Chicken Little never accomplished much. “The sky is falling” is not going to make its way onto any good business plan—even if the sky were, indeed, to fall. Creative people and entrepreneurs would look into the opportunities presented for fallen-sky removal and for the creation of a new, improved atmosphere. The readers of Urban Land are of that more productive mindset, and such is the thinking behind the theme of risk presented in this issue.

We look at risk in its many forms, whether it comes from financial markets, government policies, severe weather, changing consumer demand—or the unseen threat that creeps up while you’re planning for one of those challenges. Resilience is a competitive ­advantage—it’s the new, improved atmosphere that replaces a fallen sky.

Global investment prospects are the focus of two lead stories in this issue. The Emerging Trends in Real Estate reports for Asia Pacific and Europe, prepared annually by ULI and PwC, are presented as a single, comprehensive review, starting on page 40. The markets are increasingly intertwined, with newly affluent tourists from Asia supporting retail businesses across Europe, and investors from around the world looking to new markets across the Asia Pacific region for investment opportunity. (The Emerging Trends report on the Americas was presented in the November/December 2012 issue of Urban Land, and the full texts of all three versions are available for download at www.uli.org.) Beginning on page 58, Hong Kong–based Andrew Ness, ULI’s lead research consultant for Asia Pacific, takes a deep look into the political transition underway in China and how that will affect the country’s massive housing market. And, in a story on page 36, four members of ULI’s Global Exchange Council share their thoughts about the markets and property types most likely to offer opportunity in 2013.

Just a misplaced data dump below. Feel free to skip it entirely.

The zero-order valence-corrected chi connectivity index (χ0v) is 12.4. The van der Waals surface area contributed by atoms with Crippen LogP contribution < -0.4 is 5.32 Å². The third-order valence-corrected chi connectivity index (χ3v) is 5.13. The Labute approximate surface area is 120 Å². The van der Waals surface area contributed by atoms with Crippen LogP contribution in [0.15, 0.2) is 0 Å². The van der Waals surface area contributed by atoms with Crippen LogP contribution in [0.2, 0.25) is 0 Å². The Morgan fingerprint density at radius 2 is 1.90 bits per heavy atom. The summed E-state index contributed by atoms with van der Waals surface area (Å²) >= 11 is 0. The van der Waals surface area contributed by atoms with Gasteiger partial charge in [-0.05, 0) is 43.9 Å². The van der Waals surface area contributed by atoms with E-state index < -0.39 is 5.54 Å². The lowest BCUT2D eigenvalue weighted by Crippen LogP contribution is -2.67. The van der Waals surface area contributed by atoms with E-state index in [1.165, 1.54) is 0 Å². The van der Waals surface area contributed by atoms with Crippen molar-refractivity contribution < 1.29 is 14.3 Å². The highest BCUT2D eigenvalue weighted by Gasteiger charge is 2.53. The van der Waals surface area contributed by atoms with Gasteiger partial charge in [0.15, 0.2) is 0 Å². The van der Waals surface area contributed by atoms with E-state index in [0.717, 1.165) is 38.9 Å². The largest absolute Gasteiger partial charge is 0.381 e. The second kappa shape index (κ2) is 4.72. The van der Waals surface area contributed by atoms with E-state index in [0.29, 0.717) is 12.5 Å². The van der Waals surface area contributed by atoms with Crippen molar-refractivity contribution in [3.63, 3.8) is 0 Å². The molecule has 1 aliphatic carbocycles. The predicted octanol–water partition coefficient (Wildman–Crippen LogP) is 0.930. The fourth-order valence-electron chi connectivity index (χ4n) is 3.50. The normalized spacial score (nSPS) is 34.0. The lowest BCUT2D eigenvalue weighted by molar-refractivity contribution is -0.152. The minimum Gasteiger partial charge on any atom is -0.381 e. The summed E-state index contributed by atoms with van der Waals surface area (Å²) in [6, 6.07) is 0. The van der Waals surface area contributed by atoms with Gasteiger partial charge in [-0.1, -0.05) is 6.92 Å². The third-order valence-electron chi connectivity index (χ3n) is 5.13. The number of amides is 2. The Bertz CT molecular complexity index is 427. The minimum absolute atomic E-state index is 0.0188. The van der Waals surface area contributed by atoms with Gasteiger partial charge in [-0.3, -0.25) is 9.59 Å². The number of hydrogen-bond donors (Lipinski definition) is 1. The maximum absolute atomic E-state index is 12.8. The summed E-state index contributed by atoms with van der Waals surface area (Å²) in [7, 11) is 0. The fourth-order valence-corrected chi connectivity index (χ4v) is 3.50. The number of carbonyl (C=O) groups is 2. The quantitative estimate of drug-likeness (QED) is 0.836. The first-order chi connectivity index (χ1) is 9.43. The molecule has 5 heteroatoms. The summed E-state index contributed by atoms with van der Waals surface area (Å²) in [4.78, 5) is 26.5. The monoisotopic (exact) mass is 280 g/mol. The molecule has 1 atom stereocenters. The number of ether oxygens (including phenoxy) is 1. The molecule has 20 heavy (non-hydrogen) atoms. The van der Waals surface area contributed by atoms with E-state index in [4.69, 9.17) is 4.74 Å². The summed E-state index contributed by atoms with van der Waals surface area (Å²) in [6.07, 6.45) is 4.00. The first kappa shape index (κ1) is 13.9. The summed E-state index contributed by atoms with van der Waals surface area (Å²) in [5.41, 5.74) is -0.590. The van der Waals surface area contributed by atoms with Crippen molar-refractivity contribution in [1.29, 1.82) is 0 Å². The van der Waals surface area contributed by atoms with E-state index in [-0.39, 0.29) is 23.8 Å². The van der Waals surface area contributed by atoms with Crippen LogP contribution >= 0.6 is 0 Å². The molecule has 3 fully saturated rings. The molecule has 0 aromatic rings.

The physical side of risk is addressed by Rives Taylor, an architect who heads the sustainable design effort for Gensler. His article offers practical advice for designing buildings and site plans in a way that adds resiliency to the site and to the overall community. There’s no mention of sea walls, levees, or other physical barriers designed to stave off stormwater—though such measures are ripe for further discussion. Rather, Taylor writes mostly about creating redundancies in a building or project, and testing those backup systems to ensure their performance when the day comes that they are needed. According to Taylor, practically every aspect of a project can be designed in a way that enhances resilience. Hazards can be addressed head-on, say by sealing off critical utility rooms with hydrostatic doors that will protect needed infrastructure from flooding. Or potential hazards can be managed by less direct means, such as by creating a landscape that can accommodate rising water, and even supply the community with something to eat. How to pay for such measures? He addresses that, too.

Also in this issue, ULI Visiting Fellow Richard Florida presents another of his fascinating takes on how cities (and suburbs) are changing. “If our cities are reviving, it is happening on a fundamentally new set of terms—spatially, economically, and demographically,” Florida writes. He elaborates on that new set of terms beginning on page 74.

Our next issue, which will be delivered in March, will focus on the future, particularly on the ways land uses and consumer demand are likely to evolve. As the issue leads up to ULI’s Spring Meeting, being held May 15–17 in San Diego, a number of stories will focus on the land use issues facing this dynamic region. As always, I invite you to send us your thoughts and reactions to the articles presented in each issue. The easiest way to do so is by commenting on the stories when they are posted to Urban Land’s online magazine, www.urbanland.uli.org.

Elizabeth Razzi
Editor in Chief